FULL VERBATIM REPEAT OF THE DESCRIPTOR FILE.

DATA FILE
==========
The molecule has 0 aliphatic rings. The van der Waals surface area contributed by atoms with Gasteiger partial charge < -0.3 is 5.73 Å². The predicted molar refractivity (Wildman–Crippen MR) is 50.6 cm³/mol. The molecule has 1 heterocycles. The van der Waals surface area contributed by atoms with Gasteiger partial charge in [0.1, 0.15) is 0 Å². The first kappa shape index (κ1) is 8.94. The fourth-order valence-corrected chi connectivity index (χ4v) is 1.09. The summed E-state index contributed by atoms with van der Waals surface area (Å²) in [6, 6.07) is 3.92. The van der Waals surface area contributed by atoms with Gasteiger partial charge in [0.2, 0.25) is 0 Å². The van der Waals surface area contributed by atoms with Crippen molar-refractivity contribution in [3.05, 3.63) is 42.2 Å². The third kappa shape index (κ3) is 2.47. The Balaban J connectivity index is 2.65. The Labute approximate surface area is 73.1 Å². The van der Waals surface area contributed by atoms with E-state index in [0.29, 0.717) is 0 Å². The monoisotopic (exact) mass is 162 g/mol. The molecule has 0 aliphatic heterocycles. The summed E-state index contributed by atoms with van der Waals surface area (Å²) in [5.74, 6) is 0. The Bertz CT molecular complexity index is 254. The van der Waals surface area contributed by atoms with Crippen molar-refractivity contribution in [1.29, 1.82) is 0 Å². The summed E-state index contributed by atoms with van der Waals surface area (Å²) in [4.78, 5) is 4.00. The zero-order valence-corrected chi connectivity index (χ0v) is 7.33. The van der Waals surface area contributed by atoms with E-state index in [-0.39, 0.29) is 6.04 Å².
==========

The molecule has 0 aliphatic rings. The van der Waals surface area contributed by atoms with Gasteiger partial charge < -0.3 is 5.73 Å². The predicted molar refractivity (Wildman–Crippen MR) is 50.6 cm³/mol. The molecule has 1 heterocycles. The van der Waals surface area contributed by atoms with Gasteiger partial charge in [0.1, 0.15) is 0 Å². The first kappa shape index (κ1) is 8.94. The fourth-order valence-corrected chi connectivity index (χ4v) is 1.09. The summed E-state index contributed by atoms with van der Waals surface area (Å²) in [6, 6.07) is 3.92. The van der Waals surface area contributed by atoms with Gasteiger partial charge in [0.2, 0.25) is 0 Å². The van der Waals surface area contributed by atoms with Crippen molar-refractivity contribution in [3.05, 3.63) is 42.2 Å². The third kappa shape index (κ3) is 2.47. The Balaban J connectivity index is 2.65. The Labute approximate surface area is 73.1 Å². The van der Waals surface area contributed by atoms with E-state index in [0.29, 0.717) is 0 Å². The monoisotopic (exact) mass is 162 g/mol. The molecule has 0 aliphatic heterocycles. The summed E-state index contributed by atoms with van der Waals surface area (Å²) in [5.74, 6) is 0. The Bertz CT molecular complexity index is 254. The van der Waals surface area contributed by atoms with Crippen molar-refractivity contribution in [1.29, 1.82) is 0 Å². The summed E-state index contributed by atoms with van der Waals surface area (Å²) in [4.78, 5) is 4.00. The zero-order valence-corrected chi connectivity index (χ0v) is 7.33. The van der Waals surface area contributed by atoms with E-state index in [-0.39, 0.29) is 6.04 Å².